This appeal presents the issue whether the city of Springfield, in the circumstances presented here, can be compelled to indemnify the estate of one of its now deceased police officers for a judgment recovered against the estate.
The plaintiff argues that the city's obligation can be found in G. L. c. 41, Section 100, as in effect prior to its amendment by St. 1978, c. 512, Section 9, and G. L. c. 41, Section 100A, as in effect prior to its repeal by St. 1978, c. 512, Section 10. See now G. L. c. 258, the so called Massachusetts Tort Claims Act.
We conclude that the reasoning of the Supreme Judicial Court in Fortin v. Mayor of Chicopee, 325 Mass. 214 , 215-216 (1950), controls the circumstances of this case. The plaintiff "has no claim of right to indemnification from the city under G. L. c. 41, Section 100." MacArthur v. Massachusetts Hosp. Serv., Inc., 343 Mass. 670 , 674 (1962). A grant of indemnification is predicated on the "recommendation of the appointing [authority]." Berube v. Selectmen of Edgartown, 336 Mass. 634 , 638 (1958). The appointing authority has discretion to deny an application for indemnification. Fortin v. Mayor of Chicopee, supra at 215-216. An applicant aggrieved by such denial, or by failure of the appointing authority to take any action, may petition the Superior Court for relief as provided by the statute. See Politano v. Selectmen of Nahant, 12 Mass. App. Ct. 738 , 739-740 (1981). It is apparent on this record that the plaintiff did not avail himself of this provision.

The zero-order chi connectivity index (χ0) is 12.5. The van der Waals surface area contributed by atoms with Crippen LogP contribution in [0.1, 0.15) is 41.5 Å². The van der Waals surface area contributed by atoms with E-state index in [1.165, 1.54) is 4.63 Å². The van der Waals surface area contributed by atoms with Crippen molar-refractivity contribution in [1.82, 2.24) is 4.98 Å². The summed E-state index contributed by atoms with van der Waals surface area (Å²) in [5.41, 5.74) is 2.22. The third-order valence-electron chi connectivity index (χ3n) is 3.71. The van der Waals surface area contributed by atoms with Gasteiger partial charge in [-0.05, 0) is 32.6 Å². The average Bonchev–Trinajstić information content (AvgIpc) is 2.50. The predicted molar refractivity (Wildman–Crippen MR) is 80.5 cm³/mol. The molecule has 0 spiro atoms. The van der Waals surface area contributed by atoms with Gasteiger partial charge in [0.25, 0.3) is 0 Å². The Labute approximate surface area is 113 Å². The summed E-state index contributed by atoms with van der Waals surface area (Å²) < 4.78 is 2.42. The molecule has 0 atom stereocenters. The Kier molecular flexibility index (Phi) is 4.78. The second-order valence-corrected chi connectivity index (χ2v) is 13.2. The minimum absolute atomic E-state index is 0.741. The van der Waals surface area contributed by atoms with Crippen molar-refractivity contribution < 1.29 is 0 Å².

The plaintiff's position is not enhanced by references to G. L. c. 41, Section 100A. Indemnification under that section is permissive and likewise subject to municipal appropriation.
In view of the conclusions we reach above, it is unnecessary for us to decide whether Mass.R.Civ.P. 69, 365 Mass. 836 (1974), can be used in conjunction with Mass.R.Civ.P. 71, 365 Mass. 837 (1974), to enforce relief against a nonparty municipality. Compare Geehan v. Trawler Arlington, Inc., 371 Mass. 815 , 818 (1977).